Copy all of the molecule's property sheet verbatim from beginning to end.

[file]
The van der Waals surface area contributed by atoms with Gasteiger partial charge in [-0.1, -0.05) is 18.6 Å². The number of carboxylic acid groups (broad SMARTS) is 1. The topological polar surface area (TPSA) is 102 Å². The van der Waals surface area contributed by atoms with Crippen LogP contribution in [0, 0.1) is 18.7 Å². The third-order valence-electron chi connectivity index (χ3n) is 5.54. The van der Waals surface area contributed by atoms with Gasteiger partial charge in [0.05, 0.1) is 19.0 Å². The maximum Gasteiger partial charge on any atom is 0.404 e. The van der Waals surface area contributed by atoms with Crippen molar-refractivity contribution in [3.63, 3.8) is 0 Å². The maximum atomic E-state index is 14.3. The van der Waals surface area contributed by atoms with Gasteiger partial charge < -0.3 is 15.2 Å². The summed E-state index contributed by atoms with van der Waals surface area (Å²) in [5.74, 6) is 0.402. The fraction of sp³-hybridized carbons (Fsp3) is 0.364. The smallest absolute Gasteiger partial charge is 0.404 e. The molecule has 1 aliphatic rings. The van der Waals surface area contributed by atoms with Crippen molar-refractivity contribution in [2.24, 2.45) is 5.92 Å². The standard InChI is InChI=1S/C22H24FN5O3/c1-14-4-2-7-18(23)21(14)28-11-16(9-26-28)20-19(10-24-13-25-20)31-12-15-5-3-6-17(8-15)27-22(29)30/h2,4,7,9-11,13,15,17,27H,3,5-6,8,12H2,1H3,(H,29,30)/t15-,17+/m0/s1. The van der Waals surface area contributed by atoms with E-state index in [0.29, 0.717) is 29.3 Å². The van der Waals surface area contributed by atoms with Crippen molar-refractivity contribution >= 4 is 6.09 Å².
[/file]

The van der Waals surface area contributed by atoms with Gasteiger partial charge in [-0.1, -0.05) is 18.6 Å². The number of carboxylic acid groups (broad SMARTS) is 1. The topological polar surface area (TPSA) is 102 Å². The van der Waals surface area contributed by atoms with Crippen LogP contribution in [0, 0.1) is 18.7 Å². The third-order valence-electron chi connectivity index (χ3n) is 5.54. The van der Waals surface area contributed by atoms with Gasteiger partial charge in [0.05, 0.1) is 19.0 Å². The maximum Gasteiger partial charge on any atom is 0.404 e. The van der Waals surface area contributed by atoms with Crippen molar-refractivity contribution in [3.63, 3.8) is 0 Å². The maximum atomic E-state index is 14.3. The van der Waals surface area contributed by atoms with Gasteiger partial charge < -0.3 is 15.2 Å². The summed E-state index contributed by atoms with van der Waals surface area (Å²) in [5.74, 6) is 0.402. The fraction of sp³-hybridized carbons (Fsp3) is 0.364. The smallest absolute Gasteiger partial charge is 0.404 e. The molecule has 1 aliphatic rings. The van der Waals surface area contributed by atoms with Crippen molar-refractivity contribution in [2.24, 2.45) is 5.92 Å². The standard InChI is InChI=1S/C22H24FN5O3/c1-14-4-2-7-18(23)21(14)28-11-16(9-26-28)20-19(10-24-13-25-20)31-12-15-5-3-6-17(8-15)27-22(29)30/h2,4,7,9-11,13,15,17,27H,3,5-6,8,12H2,1H3,(H,29,30)/t15-,17+/m0/s1. The van der Waals surface area contributed by atoms with E-state index in [0.29, 0.717) is 29.3 Å². The van der Waals surface area contributed by atoms with Crippen molar-refractivity contribution >= 4 is 6.09 Å².